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Man examining windscreen wiper blades on automobile.
Guide to Windshield Wiper Blades
Living in a sunny country like South Africa, windscreen wiper blades often get overlooked – until it rains. Yet, they play such an important role in road safety that they should be kept in good condition consistently. This is so easy that you can perform regular wiper blade maintenance yourself to prolong their lifespan. All it takes is a quick monthly inspection and cleaning.   What Causes Wiper Blades Wear to Out? It matters little whether you experience dry summers or wet winters, your car’s wiper blades have a limited lifespan. However, environmental factors certainly play a major role in their deterioration – in fact, more so than actual usage. Depending on which part of the country you’re in and where you park daily, wiper blades can last on average between 6 to 24 months. These are the most common causes that cause deterioration: Heat – Worn wiper blades are most commonly caused by heat and ultraviolet rays of the sun. Oil, wax, sand, grit – Silicone blades are more resistant to deterioration than the rubber variety, but caring for your existing rubber blades will help them to last longer. 5 Common Windscreen Wiper Blade Problems and Tips Skipping/chattering – This can happen when the vertebra or frame of the blade becomes bent, curved, or warped, sometimes caused by lack of use, causing contact between the glass and the rubber to become inconsistent. Badly bent blades should be completely replaced as distorted blades can cause damage to your windscreen. Tip: Check that your wiper fluid is topped up, as wiper fluid adds 'wetness' to water, helping the wipers glide more easily.   Streaking – Unless your wiper blade has accumulated foreign objects or substances, such as tree sap or road tar in the squeegee, streaking can happen when the rubber becomes hard and dry and eventually begins to crack. Tip: Keep your windscreen wiper blades soft by cleaning them regularly with rubbing alcohol or a rubber protectant.   Smearing – Bugs, oil, bird droppings, or tree sap can all contribute to an even more messy windscreen as soon the wipers are turned on – so can dirt build-up on the wipers themselves. Tip: Keep dirt and grime accumulating on your wiper blades by wiping them with a clean cloth dampened with white vinegar.   Squeaking – This noise could be caused by too much tension or friction between the glass and the rubber. Tip: Check that the blades or wipers are not too tight against the windshield.   Split wiping –  Rubber squeegees that have aged lose flexibility and softness, making it difficult for them to maintain proper contact along the length of the rubber. Sun damage on the rubber can also cause damage to the squeegee. Tip: Rubbing alcohol will keep the blades soft, but blades that are too old should be replaced. Although petroleum-based products help to soften rubber blades temporarily – they can make the situation worse over time.   In a country where we depend so much on our cars for everyday transportation, as mundane as wiper blades may seem, they are a critical safety aspect of driving. Keeping them well-maintained contributes towards continued proper visibility while driving, as well as prolong their life three times over.   Overall, keeping your car in good condition means you’ll likely be able to trade it in or sell it for a better price when the time comes. Auto Pedigree’s Vehicle Interior & Exterior Maintenance product helps minimise wear and maximise its value. For more information contact your nearest Auto Pedigree dealer.   Read next:   https://www.autopedigree.co.za/blogs/Tips-to-lower-car-maintenance-costs https://www.autopedigree.co.za/blogs/How-To-Maximise-The-Value-Of-Your-Car       Disclaimer: This information is for educational, or entertainment purposes only. It must not be construed as advice, legal, financial, or otherwise. We do not make any warranties about the completeness, reliability, and accuracy of this information. The views and opinions are those of the author and not necessarily those of Auto Pedigree.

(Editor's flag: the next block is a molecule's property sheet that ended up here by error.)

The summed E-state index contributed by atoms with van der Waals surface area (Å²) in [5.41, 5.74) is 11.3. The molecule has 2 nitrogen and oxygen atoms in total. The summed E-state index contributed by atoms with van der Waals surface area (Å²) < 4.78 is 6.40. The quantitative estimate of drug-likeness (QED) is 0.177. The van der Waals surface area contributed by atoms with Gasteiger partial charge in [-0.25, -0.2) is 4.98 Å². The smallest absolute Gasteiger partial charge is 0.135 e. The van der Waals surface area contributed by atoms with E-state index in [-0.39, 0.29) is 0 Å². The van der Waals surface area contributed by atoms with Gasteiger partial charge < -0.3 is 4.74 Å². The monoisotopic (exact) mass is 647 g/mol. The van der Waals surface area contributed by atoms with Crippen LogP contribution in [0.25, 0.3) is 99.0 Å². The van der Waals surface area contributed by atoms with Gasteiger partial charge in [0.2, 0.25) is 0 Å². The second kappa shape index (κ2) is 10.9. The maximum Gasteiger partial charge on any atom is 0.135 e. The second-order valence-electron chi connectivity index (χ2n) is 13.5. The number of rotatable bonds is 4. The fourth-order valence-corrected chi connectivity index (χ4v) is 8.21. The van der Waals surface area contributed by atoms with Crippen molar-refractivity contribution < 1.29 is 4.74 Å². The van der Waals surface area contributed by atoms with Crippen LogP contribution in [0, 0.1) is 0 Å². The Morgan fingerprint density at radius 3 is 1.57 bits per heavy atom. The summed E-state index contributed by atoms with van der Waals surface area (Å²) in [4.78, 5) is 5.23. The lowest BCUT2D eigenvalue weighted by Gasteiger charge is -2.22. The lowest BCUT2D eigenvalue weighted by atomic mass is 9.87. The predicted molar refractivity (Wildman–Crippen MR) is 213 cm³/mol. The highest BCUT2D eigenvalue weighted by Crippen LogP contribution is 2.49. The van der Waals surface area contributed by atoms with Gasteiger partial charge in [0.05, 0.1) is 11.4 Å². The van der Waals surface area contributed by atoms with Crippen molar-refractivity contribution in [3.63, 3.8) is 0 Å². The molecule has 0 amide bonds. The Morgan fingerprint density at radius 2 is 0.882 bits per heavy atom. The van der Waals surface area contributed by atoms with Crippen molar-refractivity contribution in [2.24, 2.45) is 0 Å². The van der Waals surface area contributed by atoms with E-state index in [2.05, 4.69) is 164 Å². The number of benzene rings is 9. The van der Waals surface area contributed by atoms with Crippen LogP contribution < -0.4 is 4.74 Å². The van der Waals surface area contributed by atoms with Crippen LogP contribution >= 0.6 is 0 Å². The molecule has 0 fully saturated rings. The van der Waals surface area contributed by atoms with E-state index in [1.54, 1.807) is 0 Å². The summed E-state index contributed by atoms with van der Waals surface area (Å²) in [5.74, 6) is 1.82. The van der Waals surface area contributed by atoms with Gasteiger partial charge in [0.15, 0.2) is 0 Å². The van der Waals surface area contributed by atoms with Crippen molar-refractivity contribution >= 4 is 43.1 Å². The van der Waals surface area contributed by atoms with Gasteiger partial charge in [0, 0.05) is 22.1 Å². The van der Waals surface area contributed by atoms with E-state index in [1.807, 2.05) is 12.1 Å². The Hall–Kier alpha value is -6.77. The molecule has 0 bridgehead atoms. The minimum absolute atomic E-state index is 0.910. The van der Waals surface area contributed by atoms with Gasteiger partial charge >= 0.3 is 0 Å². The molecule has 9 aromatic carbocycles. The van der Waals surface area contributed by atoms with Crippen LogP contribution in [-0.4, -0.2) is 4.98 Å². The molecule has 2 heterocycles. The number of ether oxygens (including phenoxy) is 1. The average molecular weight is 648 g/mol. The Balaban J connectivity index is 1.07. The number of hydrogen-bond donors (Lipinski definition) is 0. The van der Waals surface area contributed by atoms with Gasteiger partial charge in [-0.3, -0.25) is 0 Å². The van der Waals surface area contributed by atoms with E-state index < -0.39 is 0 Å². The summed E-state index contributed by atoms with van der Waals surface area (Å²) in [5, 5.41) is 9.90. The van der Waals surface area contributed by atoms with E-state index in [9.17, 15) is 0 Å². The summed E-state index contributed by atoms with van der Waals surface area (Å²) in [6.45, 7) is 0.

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Petrol or diesel?
Petrol or Diesel – Which Car To Buy?